Lemmer JH.  Metzdorff MT.  Krause AH.  Martin MA.  Okies JE.  Hill JG. Emergency coronary artery bypass graft surgery in abciximab treated patients. Annals of Thoracic Surgery 69: 90-95, 2000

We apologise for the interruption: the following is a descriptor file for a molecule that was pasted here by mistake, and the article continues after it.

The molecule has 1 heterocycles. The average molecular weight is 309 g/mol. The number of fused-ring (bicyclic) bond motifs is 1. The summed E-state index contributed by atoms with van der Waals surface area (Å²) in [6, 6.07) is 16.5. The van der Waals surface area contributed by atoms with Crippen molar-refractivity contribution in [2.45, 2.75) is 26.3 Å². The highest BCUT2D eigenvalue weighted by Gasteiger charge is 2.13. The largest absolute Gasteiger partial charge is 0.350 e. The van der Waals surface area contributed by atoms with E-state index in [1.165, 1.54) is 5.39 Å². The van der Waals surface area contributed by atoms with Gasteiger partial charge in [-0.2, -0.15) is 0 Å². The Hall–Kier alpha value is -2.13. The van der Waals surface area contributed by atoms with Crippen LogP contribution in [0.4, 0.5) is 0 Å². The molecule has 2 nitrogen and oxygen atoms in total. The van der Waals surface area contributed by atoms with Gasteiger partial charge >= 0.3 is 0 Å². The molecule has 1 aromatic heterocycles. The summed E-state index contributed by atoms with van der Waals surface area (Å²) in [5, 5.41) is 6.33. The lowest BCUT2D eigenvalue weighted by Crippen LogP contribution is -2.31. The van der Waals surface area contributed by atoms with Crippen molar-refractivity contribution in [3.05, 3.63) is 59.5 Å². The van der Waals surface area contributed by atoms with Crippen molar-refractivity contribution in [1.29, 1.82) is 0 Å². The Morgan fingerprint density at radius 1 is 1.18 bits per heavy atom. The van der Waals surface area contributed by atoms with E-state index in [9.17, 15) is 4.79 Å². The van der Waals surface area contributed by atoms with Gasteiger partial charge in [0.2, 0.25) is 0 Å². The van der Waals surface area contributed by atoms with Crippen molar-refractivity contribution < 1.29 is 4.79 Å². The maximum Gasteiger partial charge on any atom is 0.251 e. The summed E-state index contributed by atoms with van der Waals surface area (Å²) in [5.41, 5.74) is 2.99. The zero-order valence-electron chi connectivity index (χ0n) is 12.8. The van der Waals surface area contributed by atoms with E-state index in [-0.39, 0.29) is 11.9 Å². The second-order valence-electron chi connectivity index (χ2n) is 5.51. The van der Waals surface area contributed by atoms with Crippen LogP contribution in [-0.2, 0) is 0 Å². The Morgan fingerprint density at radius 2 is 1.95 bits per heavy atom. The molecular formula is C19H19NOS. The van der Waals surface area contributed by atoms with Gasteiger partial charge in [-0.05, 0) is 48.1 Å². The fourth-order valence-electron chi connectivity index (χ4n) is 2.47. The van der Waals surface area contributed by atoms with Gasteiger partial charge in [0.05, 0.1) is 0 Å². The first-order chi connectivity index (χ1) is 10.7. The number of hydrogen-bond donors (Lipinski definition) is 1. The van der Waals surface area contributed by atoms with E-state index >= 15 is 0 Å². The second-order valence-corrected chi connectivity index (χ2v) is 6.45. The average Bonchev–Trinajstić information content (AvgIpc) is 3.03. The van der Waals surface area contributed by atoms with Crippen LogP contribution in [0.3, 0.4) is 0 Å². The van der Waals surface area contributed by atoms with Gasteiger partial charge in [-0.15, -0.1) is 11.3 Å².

Although the platelet antiaggregant abciximab isfrequently used with percutaneous coronary interventions, resultsof emergency coronary artery bypass graft operations in patientsrecently treated with abciximab are poorly characterized. During a 29-month period, 12 patients required emergencycoronary artery bypass grafting within 12 hours (mean, 1.9 hours)of abciximab therapy. Our full standard heparin dose regimenwas used (mean heparin dose, 53,000 U per patient). Each patientreceived a single platelet transfusion dose after protamineadministration, and further blood products were transfused asnecessary. Clinical outcome and transfusion requirements werecompared with predicted results based on risk-adjusted historicalpatients. No patients died and none were returned to the operatingroom for coagulopathy-related bleeding. Per-patient transfusionrequirements were as follows: red blood cells, 3.6 units; apheresisplatelets, 1.4 units; and fresh frozen plasma, 1.5 units. Ascompared with predicted values, there was no excessive incidenceof mortality, stroke, or red blood cell transfusion requirements.The authors conclude that emergency coronary artery bypass graft operationsusing full-dose heparin can be performed successfully in acutelyischemic abciximab-treated patients. Prophylactic transfusionof platelets after protamine administration appears to be useful.